Thanks to judicial distortion of the Canadian Charter of Rights and Freedoms over the past 30 years, freedom of religion in Canada has come under such severe restriction that an otherwise law-abiding, and conscientious citizen could now lose his livelihood or even end up in jail simply for steadfastly upholding the traditional principles of Judeo-Christian morality.
Faithful bakers, florists, printers and Christian organizations like the Knights of Columbus are well aware of this threat. Following a spate of rulings by Canada’s human rights suppression commissions and the courts, they are no longer free to govern their conduct by traditional Christian beliefs on marriage, sexuality and the sanctity of human life. Soon, some arbitrary judge is liable to ordain that a conscientious physician could be drummed out of the medical profession for refusing to collaborate in the deliberate killing of a vulnerable patient under the guise of medical assistance in dying.
Finally, Saskatchewan Premier Brad Wall is fed up with judicial arrogance and abuse. On May 1, he announced that his government would petition the Saskatchewan Legislature to invoke the notwithstanding clause in section 33 of the Charter to overturn an unprecedented recent judgment by Justice Donald Layh of the Saskatchewan Court of Queen’s Bench that prohibits government funding for non-Catholics to attend Catholic schools.
In reasons for judgment, Layh held that the guarantee of “freedom of conscience and religion” in section 2 of the Charter obligates the state to maintain strict religious neutrality except only for the privileges granted to certain Catholic and Protestant minorities by section 93 of the original Constitution of Canada Act in 1867. Yet, on the face of it, this conclusion is simply bizarre. There is no explicit reference to religious neutrality in any section of the Charter or even the entire Constitution of Canada.
Instead, Layh cited the ruling of the Supreme Court of Canada in Saguenay City, 2015, which read an implicit obligation to maintain religious neutrality into section 2 of the Charter as a reason for banning the traditional practice long predating Confederation of opening sessions of the municipal council with a Christian prayer. In reasons for judgment in Saguenay, Justice Clément Gascon candidly admitted: “Neither the Quebec Charter nor the Canadian Charter expressly imposes a duty of religious neutrality on the state. This duty results from an evolving interpretation of freedom of conscience and religion.”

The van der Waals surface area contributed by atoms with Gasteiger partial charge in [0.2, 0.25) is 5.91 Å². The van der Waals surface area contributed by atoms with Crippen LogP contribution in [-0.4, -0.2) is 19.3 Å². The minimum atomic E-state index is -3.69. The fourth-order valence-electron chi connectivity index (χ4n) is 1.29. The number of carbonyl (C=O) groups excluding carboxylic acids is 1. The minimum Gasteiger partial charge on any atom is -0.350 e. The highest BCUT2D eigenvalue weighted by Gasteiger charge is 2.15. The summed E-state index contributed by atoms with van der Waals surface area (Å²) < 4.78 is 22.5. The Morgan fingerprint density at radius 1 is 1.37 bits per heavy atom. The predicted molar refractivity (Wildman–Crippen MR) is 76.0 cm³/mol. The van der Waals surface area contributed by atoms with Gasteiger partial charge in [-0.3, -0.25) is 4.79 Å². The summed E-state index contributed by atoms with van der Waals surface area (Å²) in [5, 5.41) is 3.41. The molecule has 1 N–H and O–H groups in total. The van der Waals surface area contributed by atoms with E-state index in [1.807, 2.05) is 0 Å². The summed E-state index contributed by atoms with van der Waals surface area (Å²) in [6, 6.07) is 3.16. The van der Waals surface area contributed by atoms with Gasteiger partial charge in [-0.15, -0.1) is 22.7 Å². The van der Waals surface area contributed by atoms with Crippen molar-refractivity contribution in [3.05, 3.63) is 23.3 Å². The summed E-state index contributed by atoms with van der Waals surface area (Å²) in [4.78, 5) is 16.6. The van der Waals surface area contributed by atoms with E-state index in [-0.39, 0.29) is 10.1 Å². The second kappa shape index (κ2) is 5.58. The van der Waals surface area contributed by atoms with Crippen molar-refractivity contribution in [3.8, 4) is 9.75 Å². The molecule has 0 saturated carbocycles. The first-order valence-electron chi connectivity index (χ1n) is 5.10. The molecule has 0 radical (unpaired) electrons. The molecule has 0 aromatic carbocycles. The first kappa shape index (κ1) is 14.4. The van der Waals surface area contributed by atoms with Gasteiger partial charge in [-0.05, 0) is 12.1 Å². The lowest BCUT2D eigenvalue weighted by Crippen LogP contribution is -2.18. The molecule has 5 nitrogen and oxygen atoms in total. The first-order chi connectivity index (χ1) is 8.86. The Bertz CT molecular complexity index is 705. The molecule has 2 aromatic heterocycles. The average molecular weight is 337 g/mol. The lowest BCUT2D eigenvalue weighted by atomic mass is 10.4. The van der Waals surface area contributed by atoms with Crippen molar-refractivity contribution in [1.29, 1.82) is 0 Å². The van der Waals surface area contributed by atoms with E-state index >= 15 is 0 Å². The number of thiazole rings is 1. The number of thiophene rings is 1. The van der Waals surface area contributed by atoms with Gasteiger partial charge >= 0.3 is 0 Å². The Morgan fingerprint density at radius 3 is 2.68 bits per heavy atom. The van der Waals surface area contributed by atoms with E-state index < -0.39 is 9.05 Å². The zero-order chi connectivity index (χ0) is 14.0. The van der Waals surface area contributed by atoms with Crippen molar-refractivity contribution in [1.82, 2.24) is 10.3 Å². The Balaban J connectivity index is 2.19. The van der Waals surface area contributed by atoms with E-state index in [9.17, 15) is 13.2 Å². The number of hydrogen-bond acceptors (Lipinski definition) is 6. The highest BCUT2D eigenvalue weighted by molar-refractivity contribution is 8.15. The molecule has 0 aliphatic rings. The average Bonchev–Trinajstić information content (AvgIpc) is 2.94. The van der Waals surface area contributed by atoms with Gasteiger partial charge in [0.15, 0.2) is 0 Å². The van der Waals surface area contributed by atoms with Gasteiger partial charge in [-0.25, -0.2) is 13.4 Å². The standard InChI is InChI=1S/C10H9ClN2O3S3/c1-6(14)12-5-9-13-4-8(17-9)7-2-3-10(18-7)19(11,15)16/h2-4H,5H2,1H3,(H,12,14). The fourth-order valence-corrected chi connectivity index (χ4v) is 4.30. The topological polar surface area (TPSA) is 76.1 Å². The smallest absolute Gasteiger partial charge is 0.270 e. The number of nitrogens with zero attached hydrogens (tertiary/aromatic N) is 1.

Whose “evolving interpretation?” The court’s, of course. Neither Parliament nor the provincial legislatures have had any say in the matter. The transformation of “freedom of conscience and religion” in the Charter into a guarantee of freedom from religion on grounds of religious neutrality is entirely a concoction of our judicial masters on the Supreme Court of Canada.
Now Layh has cited Saguenay as a reason for striking down provisions of the Saskatchewan Education Act that authorize government funding for religious schools. In response, Wall has pointed out that if this judgment is allowed to stand, it would force about 10,000 non-Catholic students to leave Catholic schools in Saskatchewan this fall and compel many of these same schools in rural areas to close for want of sufficient students. In addition, Wall has warned that the ruling could jeopardize provincial funding for some 26 other faith-based schools in Saskatchewan including Luther College, Regina Christian School, Saskatoon Christian School, and Huda School.
By invoking the notwithstanding clause, Wall’s government does not just intend to prevent such a court-ordered educational catastrophe. According to Wall, it is also committed to “protecting the rights of parents and students to choose the schools that work best for their families, regardless of their religious faith.”
Good for Wall. But alas for former prime minister Stephen Harper: He failed during his tenure in office to invoke the notwithstanding clause of the Constitution to prevent the Supreme Court of Canada from resorting to evolving interpretations of the Constitution as a pretense for imposing same-sex “marriage,” overturning the prostitution laws, eviscerating the obscenity provisions of the Criminal Code, authorizing exhibitions of group sex in a nightclub, and legalizing euthanasia in defiance of the Court’s own precedents and the express will of our elected legislators in Parliament.
Let’s face it: We Canadians are now living in a veritable judicial dictatorship. There is no way to revive genuine democracy and the rule of law in this country until we have more principled politicians like Wall who are determined to prevent overweening judges from arbitrarily imposing their personal ideological preferences on the laws and the Constitution of Canada.